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At Home in Hungary

Although there have been Jewish communities in Hungary since the time of the Roman Empire, the most important period of immigration was at the start of the 18th century, following the end of Turkish rule. From 1791 Jews were allowed to settle almost anywhere in the country and their emancipation became an important topic during the early 19th century before finally being embedded in legislation in 1867. By the early years of the 20th century the Hungarian Jewish population numbered almost one million
During the 1940s, Hitler was increasingly aggressive in his demand for Hungary to apply Nazi principles against the Jews. A new anti-Jewish law was introduced on a racial basis, and those who didn't have Hungarian citizenship were given over to the Nazis. In early 1944, as Hungary tried to find a way out of the Nazi alliance, German troops occupied the country. They started to establish ghettos and organised transportations to the death-camps. At that stage the gas chambers were operating non-stop and the rural Jewish communities were destroyed at an alarming rate. However, due to the Soviet occupation of Hungary, Eichmann didn't have enough time to destroy those living in the Budapest ghetto. As a result, after the Holocaust, there were a significant number of survivors in the capital.

Survivors

About 600,000 Jewish people from Hungary were killed during the Shoah and, after the war, the community numbered about 200,000. Of these, 50,000 made Aliyah to Israel before 1955. After that time, the Communist regime persecuted Zionist organisations and blocked the community's contacts with Israel and Jewish groups in the West. Jewish people were involved in opposition movements and published a large quantity of illegal academic papers, periodicals and studies. As a result, many lost their jobs or were not able to find employment after spending time in prison.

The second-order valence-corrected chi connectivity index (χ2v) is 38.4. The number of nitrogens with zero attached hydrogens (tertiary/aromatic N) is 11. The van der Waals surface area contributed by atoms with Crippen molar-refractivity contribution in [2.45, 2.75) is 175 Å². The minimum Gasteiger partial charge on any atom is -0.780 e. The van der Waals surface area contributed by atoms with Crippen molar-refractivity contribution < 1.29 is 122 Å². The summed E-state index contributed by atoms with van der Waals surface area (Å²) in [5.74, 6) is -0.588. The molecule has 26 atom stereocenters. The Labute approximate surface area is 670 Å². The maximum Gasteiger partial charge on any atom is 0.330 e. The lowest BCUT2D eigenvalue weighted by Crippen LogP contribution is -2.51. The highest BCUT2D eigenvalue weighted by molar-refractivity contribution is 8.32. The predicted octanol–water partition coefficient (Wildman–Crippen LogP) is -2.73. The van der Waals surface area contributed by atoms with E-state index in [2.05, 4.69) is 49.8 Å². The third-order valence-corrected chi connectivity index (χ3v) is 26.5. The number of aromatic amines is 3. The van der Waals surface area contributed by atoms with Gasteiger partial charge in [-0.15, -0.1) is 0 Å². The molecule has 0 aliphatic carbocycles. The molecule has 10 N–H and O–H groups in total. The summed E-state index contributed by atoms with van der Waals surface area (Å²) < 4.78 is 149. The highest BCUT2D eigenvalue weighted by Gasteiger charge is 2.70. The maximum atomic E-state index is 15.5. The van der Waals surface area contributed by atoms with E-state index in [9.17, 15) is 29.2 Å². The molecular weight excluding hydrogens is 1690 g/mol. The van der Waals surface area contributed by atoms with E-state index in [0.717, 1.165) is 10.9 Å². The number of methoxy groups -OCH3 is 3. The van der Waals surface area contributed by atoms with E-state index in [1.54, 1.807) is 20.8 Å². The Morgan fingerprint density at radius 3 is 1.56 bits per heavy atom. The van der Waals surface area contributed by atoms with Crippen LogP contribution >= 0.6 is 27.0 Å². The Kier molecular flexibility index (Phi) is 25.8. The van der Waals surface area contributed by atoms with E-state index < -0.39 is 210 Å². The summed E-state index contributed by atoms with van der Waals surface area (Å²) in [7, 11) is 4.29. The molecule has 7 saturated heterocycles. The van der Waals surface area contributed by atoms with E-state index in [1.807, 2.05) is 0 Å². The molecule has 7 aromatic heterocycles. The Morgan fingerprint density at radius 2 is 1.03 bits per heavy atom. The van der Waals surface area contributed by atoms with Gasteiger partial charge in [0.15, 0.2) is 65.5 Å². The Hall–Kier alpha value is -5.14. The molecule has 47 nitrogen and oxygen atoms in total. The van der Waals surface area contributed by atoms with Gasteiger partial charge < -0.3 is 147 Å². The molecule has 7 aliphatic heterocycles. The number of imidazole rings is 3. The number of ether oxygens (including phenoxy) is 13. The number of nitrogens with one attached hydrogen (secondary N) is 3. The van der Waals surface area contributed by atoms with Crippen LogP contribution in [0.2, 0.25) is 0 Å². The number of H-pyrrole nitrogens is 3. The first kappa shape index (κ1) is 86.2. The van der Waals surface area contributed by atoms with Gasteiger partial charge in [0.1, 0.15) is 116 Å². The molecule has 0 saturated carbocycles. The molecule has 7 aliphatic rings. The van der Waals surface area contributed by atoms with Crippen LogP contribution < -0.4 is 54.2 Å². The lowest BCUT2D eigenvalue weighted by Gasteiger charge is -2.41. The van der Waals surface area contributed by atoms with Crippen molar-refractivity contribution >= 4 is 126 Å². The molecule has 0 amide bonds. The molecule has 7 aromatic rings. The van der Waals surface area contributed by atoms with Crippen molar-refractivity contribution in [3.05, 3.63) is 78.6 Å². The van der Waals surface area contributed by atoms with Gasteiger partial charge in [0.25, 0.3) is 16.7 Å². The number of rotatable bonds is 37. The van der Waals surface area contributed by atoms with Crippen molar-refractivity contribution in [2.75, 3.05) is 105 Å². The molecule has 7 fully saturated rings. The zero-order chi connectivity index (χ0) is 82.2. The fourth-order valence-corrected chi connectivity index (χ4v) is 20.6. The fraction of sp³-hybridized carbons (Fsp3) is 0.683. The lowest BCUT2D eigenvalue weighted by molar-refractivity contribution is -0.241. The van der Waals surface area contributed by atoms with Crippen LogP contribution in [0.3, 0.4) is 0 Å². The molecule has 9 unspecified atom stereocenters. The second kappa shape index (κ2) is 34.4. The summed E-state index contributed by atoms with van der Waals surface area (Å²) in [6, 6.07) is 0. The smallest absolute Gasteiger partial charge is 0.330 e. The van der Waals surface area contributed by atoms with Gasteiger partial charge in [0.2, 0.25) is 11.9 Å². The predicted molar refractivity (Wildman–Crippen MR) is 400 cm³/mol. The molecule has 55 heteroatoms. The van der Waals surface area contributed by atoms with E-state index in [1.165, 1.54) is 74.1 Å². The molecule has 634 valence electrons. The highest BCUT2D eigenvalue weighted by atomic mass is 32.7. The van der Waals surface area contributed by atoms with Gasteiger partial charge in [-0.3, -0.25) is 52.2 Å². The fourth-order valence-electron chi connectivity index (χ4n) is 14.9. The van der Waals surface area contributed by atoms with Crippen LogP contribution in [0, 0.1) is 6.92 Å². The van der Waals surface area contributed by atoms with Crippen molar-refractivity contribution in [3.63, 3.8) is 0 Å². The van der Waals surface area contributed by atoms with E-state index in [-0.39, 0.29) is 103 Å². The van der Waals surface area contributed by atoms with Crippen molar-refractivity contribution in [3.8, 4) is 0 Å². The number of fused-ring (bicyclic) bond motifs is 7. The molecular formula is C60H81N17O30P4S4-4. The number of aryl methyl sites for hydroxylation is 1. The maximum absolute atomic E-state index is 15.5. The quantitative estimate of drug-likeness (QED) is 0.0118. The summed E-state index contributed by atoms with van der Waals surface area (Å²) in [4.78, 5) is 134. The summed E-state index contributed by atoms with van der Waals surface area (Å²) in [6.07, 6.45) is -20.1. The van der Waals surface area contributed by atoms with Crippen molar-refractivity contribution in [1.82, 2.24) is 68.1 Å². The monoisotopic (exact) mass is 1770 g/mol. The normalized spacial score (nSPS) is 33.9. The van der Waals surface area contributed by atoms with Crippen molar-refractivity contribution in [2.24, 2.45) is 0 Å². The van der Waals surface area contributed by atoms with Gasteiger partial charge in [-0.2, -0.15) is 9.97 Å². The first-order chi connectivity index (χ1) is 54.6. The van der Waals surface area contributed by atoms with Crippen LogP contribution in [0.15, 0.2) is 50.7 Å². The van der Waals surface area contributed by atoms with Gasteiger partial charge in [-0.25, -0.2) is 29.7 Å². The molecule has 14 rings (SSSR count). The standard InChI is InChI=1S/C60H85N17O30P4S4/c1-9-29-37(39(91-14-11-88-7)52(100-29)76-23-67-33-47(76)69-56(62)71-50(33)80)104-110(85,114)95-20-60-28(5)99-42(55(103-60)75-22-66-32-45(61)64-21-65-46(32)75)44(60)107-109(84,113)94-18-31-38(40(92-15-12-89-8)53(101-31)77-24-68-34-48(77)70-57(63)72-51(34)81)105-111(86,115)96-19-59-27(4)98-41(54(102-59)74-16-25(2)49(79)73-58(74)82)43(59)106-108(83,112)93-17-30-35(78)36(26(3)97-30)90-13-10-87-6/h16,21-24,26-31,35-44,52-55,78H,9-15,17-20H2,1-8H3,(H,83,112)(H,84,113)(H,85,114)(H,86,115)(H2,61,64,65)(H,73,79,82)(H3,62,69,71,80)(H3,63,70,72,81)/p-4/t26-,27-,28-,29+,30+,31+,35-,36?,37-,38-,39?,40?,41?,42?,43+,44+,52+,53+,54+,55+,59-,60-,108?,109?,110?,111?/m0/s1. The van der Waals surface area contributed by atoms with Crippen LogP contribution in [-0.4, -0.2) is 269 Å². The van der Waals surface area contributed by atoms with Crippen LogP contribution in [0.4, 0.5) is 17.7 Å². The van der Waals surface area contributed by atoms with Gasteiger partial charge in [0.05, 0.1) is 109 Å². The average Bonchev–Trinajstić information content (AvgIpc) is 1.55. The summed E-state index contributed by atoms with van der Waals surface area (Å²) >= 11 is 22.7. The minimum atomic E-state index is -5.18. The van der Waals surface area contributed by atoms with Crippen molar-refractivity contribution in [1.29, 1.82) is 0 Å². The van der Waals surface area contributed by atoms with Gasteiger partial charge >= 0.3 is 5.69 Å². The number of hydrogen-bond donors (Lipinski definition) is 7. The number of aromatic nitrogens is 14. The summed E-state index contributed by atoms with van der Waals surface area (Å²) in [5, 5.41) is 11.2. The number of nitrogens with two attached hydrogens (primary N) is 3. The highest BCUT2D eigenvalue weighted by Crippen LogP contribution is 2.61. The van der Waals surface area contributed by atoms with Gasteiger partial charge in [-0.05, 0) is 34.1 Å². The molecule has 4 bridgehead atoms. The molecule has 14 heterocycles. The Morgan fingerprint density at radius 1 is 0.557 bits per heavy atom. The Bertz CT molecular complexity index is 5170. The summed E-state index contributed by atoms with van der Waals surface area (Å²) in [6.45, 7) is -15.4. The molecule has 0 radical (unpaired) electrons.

The Communist regime declared assimilation as the only solution for the Jewish people. The Communists removed the Jewish people's right to express their national, ethnic or religious identities, so the awful pain of the Holocaust and the tensions that existed between Jews and non-Jews became taboo subjects. The number of Jewish people was still declining, and prejudices and ignorance stayed hidden, and were not addressed. Many well-educated Jewish people became important personalities of the revolution in 1956 and Jewish people were over-represented in Communist concentration camps, prisons and among Hungarian martyrs executed between 1957 and 1960. Of 100,000 Hungarians who left the country in 1956, around 20,000 were Jewish.

Changes came unexpectedly as the new Soviet leadership and many young Hungarian Communist leaders realised that their political system needed to be radically reformed. At the end of the 1980s, opposition groups started to form. Conservative Christian-Democrat intellectuals (some of whom were Jewish!) frequently held strongly nationalistic views but many Jewish (and non-Jewish) leaders of previously illegal groups were committed to liberal ideals. Liberals condemned those on the Right for being nationalistic while the nationalists started to use anti-Semitic terminology against the liberals. After the first elections, during the rule of the conservative Antal government, many extreme nationalists were excluded from the right-wing parties and formed the Hungarian Truth and Life Party (MIEP). These political tensions still have a serious impact on our lives and help to explain many of the events that took place during 2006.

After 1990 new opportunities opened up for Jewish people. They were able to live openly as Jews, diplomatic relationships with Israel were restored and Jewish organisations were able to contact Jewish communities outside the country. Today there are about 100,000 Jewish people living in Hungary, 80% of whom are in Budapest where the old Jewish district is being reclaimed as a centre of Jewish activity.
This article first appeared in the Winter 2007 edition of the Herald

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